The Affordable Care Act was intended to expand the fraction of the United States population covered by health insurance. The law includes taxes on employers and various implicit taxes on employees that go into effect over the next two years. Economic theory suggests that such taxes will contract the labor market in an amount commensurate with the amount of the new taxes.
The federal government and other advocates of Obamacare have dismissed concerns that the coming labor market contraction would be significant, or even noticeable, by pointing to Massachusetts’s experience with its so-called Romneycare system, also designed to expand insurance coverage. Because the Massachusetts labor market did not noticeably contract relative to the rest of the nation after its system went into effect, an official of the federal Department of Health and Human Services told The Washington Examiner that the experience in Massachusetts suggested “that the health care law will improve the affordability and accessibility of health care without significantly affecting the labor market.”
Prof. David Cutler of Harvard recently addressed, on this blog, concerns about possibly adverse tax effects, saying, “Additional data from Massachusetts, where a state law was the precursor to the Affordable Care Act, suggests that the fears are overblown” and “at this point the evidence overwhelmingly suggests no need for major worry.”
This position assumes that the Massachusetts system increased marginal labor income tax rates in the state by roughly the same magnitude that the Affordable Care Act will increase them in the United States (by marginal labor income tax rate, I mean the extra taxes paid, and subsidies forgone, as the result of working, expressed as a ratio to the total compensation from working). This assumption is no longer necessary, because the methods I have used to measure marginal tax rates from the American Recovery and Reinvestment Act of 2009, unemployment insurance expansions and the Affordable Care Act can also be applied to the Massachusetts health reform law. The results are shown in the chart below.
The left bar shows that the Massachusetts law did, on average, increase marginal tax rates and thereby reduce the reward to working. But the impact was well under one percentage point, and for that reason it’s probably not surprising that, relative to other states that were not experiencing health reform, the Massachusetts labor market did not change noticeably after the law went into effect.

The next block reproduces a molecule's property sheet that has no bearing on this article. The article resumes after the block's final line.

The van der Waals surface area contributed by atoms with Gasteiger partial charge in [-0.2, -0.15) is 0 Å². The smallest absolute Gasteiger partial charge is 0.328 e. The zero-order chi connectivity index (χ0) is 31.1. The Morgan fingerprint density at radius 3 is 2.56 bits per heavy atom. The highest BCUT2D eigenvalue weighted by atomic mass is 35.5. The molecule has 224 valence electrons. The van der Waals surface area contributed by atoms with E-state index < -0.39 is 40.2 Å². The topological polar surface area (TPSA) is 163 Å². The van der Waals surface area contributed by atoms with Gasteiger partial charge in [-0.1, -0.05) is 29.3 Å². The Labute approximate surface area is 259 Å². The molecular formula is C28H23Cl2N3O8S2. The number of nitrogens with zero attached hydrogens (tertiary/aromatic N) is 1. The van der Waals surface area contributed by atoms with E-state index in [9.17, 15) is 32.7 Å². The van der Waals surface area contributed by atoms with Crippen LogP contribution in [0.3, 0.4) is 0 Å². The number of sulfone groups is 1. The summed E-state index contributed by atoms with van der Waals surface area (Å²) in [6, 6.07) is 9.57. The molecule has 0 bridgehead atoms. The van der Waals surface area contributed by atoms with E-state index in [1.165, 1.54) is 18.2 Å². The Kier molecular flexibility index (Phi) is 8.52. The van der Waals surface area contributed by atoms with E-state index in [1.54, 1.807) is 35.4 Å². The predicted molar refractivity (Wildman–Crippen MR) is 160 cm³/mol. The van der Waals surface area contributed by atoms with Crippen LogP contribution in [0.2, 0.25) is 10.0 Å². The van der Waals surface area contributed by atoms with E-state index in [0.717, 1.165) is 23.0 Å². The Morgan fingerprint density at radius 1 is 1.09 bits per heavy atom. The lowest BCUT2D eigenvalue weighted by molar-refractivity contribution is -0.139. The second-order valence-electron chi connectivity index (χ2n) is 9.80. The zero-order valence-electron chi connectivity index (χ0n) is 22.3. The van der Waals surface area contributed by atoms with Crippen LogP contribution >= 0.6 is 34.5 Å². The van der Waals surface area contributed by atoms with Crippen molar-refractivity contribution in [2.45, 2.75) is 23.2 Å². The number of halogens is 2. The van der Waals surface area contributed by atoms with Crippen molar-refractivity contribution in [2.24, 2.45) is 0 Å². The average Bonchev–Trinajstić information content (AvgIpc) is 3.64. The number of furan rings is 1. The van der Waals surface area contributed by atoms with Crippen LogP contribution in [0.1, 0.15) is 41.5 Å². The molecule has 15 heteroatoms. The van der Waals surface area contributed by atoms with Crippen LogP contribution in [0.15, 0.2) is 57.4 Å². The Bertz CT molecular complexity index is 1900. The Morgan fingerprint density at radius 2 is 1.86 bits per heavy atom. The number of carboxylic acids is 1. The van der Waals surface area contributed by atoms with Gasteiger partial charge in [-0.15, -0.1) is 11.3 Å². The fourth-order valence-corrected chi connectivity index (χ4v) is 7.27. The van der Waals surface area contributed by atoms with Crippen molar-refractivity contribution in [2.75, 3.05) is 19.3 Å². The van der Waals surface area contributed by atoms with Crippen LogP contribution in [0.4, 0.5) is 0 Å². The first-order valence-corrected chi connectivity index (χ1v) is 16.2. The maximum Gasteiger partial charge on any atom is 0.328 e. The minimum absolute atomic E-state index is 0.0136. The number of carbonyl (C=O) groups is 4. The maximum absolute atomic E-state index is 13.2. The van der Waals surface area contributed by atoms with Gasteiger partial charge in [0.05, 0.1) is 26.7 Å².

The right bar shows the impact of the Affordable Care Act on nationwide marginal tax rates: it increases national rates about 12 times as much as the Massachusetts law increased rates. Earlier this year I explained why the Massachusetts law was so different from a tax perspective: among other things, its employer penalty is an order of magnitude less, the state’s population is not the same as the national population, and Massachusetts had already been helping unemployed people with health insurance.
It follows that the effect of the Affordable Care Act on employment and work hours would be roughly 12 times as great as the effect of the Massachusetts law. That doesn’t by itself tell us the exact impact of the national law because we don’t have a precise estimate of the impact in Massachusetts, except that it was small. For example, if the Massachusetts law reduced employment by 0.1 percent, the Affordable Care Act’s effect would be roughly 1.2 percent; not small. If the Massachusetts law’s effect were 0.25 percent (still small), the Affordable Care Act’s effect would be 3 percent: again, not small. The bottom line was that it was wrong to expect the two laws to have had the same effects.
Call me gloomy, but I’m one economist who thinks that adding, on average, five percentage points to marginal tax rates will noticeably depress the labor market, while adding a few tenths of a point in Massachusetts did not.